Photo: Andrew McMurtrie Robert Nkemdiche is the biggest player on Grayson's team. The 6 foot 5 inch, 275 pound junior has always been a force on defense and now he is a real threat running the ball.
Photo: Andrew McMurtrie Robert Nkemdiche and the Grayson Rams hope to beat Lowndes tonight and continue their run for a state title.
LOGANVILLE -- Just shaking Robert Nkemdiche's hand can be an unpleasant experience. And he's not trying to do any more than a causal greeting.
His towering 6-foot-5 frame and sleek 270 pounds, intimidates enough, but when he wraps just one of his powerful hands around yours, lightly squeezing, and the force crumples all the metacarpals together his true potential becomes clear. This is all done with a big smile.
As he talks about his football season, sacks and touchdowns, it's hard not to wander back to that initial greeting. If that smile were a snarl. If those hands were prelude to the force behind them. If he wanted to put you on the ground or push you out of the way. That handshake becomes more foreboding.
Nkemdiche doesn't surprise teams facing Grayson. A top-ranked college prospect even as a junior, all eyes were on the defensive end before the season started. No one understood this more than Nkemdiche.
"I didn't want to feel like I let up. It wasn't a scared thing, I was just kind of nervous," Nkemdiche said of his preseason thoughts. "As much as I am like, 'Dang, they are going to triple team me?' I am like, 'They have to stop me, too.' I had to work a lot harder."
He did. Even with consistently facing two blockers and often three, he managed a county-high 11 sacks in the regular season. He can best describe the challenge of three blockers.
"It's hard. How couldn't it be?" Nkemdiche said. "It's the law of physics, if you put 500 pounds against 200 pounds it's going to be hard."
His preseason fear wasn't for the challenge, rather the expectations. Nkemdiche did not want to leave Grayson surrounded by questions of his effort or dedication to his high school team. He didn't want teammates to look at him with disappointment or worse.
"Everybody around me helped me stay grounded," he said. "I just have stayed committed to the team and that really helps me. I could have said, 'I have it made already,' and just give up on my team, but they help me and keep me grounded and that has helped me make the plays that I am."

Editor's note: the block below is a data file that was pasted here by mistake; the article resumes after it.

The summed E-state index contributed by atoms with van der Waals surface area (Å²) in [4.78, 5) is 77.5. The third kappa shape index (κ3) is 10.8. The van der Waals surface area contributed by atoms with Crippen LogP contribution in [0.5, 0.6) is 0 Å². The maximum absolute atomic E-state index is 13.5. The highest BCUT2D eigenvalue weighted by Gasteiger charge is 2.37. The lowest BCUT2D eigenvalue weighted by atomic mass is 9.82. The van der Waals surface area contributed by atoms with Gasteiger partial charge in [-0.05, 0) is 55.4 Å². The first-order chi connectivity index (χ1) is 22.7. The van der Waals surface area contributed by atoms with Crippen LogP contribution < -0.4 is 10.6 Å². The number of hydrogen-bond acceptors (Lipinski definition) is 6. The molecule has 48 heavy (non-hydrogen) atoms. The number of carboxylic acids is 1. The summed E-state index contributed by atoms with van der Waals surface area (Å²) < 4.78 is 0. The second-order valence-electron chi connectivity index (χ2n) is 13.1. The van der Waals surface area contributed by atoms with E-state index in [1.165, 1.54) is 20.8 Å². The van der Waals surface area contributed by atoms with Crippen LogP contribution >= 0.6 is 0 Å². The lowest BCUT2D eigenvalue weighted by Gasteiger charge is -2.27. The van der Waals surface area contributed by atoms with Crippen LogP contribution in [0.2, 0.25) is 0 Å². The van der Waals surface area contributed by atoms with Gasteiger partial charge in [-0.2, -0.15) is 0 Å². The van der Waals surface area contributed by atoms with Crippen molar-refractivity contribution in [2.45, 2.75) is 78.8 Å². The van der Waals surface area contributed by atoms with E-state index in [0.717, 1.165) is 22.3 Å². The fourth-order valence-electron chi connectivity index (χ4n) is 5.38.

And as the season turned short and the playoffs began, the plays he makes are more and more. On both sides of the ball.
Nkemdiche always played running back. He and his brother, Denzel, a redshirt at Ole Miss, filled the Rams' backfield late last season. It's just hard to keep a player of his size and speed off the field.
"Robert is one of the best athletes out there," Grayson head coach Mickey Conn said.
As the games become more important, Nkemdiche's involvement only increases. He went from less than a handful of carries most games to nearly 10 in just three quarters last week. He used to enter with his own offensive package of plays and every person watching and playing knew the ball was coming to him. Now, he also just plays fullback. He blocks and is used as a decoy.
"He knows what to do if we put him in there," Conn said. "He's a great athlete. We try to rest him and keep him fresh on defense, but if our offense needs to move the ball ..."
Thinking of that handshake and trying extrapolate that unfocused force to 4.6-second 40-yard speed bolstered by 270 pounds of mass will make you quiver. And it's made defenders do the same. Nkemdiche laughs when he remembers one safety opting to hop to the side rather than greet his downhill force.
"It turns me up. It gives me momentum," Nkemdiche said. "When I am running the ball and I am dragging them and crushing them and I have O-lineman there and they do a great job opening it up for me."
Rather then slow him on defense, running the ball appears to strengthen Nkemdiche. When he sacked Collins Hill's quarterback for a safety last week in the third quarter it came a series after he carried the ball twice for 13 yards, his final two carries of the game.
"I think it got him excited," Conn said. "I think it made it more fun for him."
There's a streak of gold running through Nkemdiche's hair. Not through the middle, but off to left side. It's Grayson gold. He gladly lists the names of his teammates, running through both the offense and defense. He smiles. Then that smile is gone. He remembers the end of last season. A loss, at home in the playoffs. You imagine it's the look he has on the field, chasing down a quarterback or running through defenders. Those ole' tackles and phantom blocks and triple teams and 11 sacks suddenly make sense.
"I like the toss," he said, naming his favorite run. "When I am coming down hill, not a lot of people want to get in my way."